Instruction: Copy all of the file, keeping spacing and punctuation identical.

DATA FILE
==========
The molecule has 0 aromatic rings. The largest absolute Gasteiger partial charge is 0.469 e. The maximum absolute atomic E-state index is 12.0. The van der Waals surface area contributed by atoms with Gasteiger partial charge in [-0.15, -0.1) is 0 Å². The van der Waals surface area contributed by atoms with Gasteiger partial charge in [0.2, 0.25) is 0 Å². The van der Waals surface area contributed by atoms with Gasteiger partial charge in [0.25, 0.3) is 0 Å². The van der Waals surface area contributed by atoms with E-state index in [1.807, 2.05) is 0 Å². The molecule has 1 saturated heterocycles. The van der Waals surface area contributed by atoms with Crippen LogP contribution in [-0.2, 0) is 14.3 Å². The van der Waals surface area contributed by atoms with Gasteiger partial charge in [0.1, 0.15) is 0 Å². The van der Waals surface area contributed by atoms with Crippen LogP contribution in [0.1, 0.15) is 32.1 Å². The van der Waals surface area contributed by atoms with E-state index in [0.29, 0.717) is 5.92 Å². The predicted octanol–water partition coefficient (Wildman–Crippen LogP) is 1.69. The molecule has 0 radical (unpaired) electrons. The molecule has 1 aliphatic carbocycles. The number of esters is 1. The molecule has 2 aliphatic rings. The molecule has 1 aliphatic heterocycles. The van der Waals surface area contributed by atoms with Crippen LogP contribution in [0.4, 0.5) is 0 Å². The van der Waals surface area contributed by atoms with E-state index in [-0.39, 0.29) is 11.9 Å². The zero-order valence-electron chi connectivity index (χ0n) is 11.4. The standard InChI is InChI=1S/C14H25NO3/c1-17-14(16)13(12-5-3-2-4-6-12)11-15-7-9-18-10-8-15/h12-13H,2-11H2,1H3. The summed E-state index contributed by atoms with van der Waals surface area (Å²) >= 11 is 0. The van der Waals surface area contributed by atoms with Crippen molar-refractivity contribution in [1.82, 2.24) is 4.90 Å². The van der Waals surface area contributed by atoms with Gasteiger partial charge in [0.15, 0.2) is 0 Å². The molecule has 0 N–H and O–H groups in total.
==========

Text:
The molecule has 0 aromatic rings. The largest absolute Gasteiger partial charge is 0.469 e. The maximum absolute atomic E-state index is 12.0. The van der Waals surface area contributed by atoms with Gasteiger partial charge in [-0.15, -0.1) is 0 Å². The van der Waals surface area contributed by atoms with Gasteiger partial charge in [0.2, 0.25) is 0 Å². The van der Waals surface area contributed by atoms with Gasteiger partial charge in [0.25, 0.3) is 0 Å². The van der Waals surface area contributed by atoms with E-state index in [1.807, 2.05) is 0 Å². The molecule has 1 saturated heterocycles. The van der Waals surface area contributed by atoms with Crippen LogP contribution in [-0.2, 0) is 14.3 Å². The van der Waals surface area contributed by atoms with Gasteiger partial charge in [0.1, 0.15) is 0 Å². The van der Waals surface area contributed by atoms with Crippen LogP contribution in [0.1, 0.15) is 32.1 Å². The van der Waals surface area contributed by atoms with E-state index in [0.29, 0.717) is 5.92 Å². The predicted octanol–water partition coefficient (Wildman–Crippen LogP) is 1.69. The molecule has 0 radical (unpaired) electrons. The molecule has 1 aliphatic carbocycles. The number of esters is 1. The molecule has 2 aliphatic rings. The molecule has 1 aliphatic heterocycles. The van der Waals surface area contributed by atoms with Crippen LogP contribution in [0.4, 0.5) is 0 Å². The van der Waals surface area contributed by atoms with E-state index in [-0.39, 0.29) is 11.9 Å². The zero-order valence-electron chi connectivity index (χ0n) is 11.4. The standard InChI is InChI=1S/C14H25NO3/c1-17-14(16)13(12-5-3-2-4-6-12)11-15-7-9-18-10-8-15/h12-13H,2-11H2,1H3. The summed E-state index contributed by atoms with van der Waals surface area (Å²) >= 11 is 0. The van der Waals surface area contributed by atoms with Crippen molar-refractivity contribution in [1.82, 2.24) is 4.90 Å². The van der Waals surface area contributed by atoms with Gasteiger partial charge in [0.15, 0.2) is 0 Å². The molecule has 0 N–H and O–H groups in total.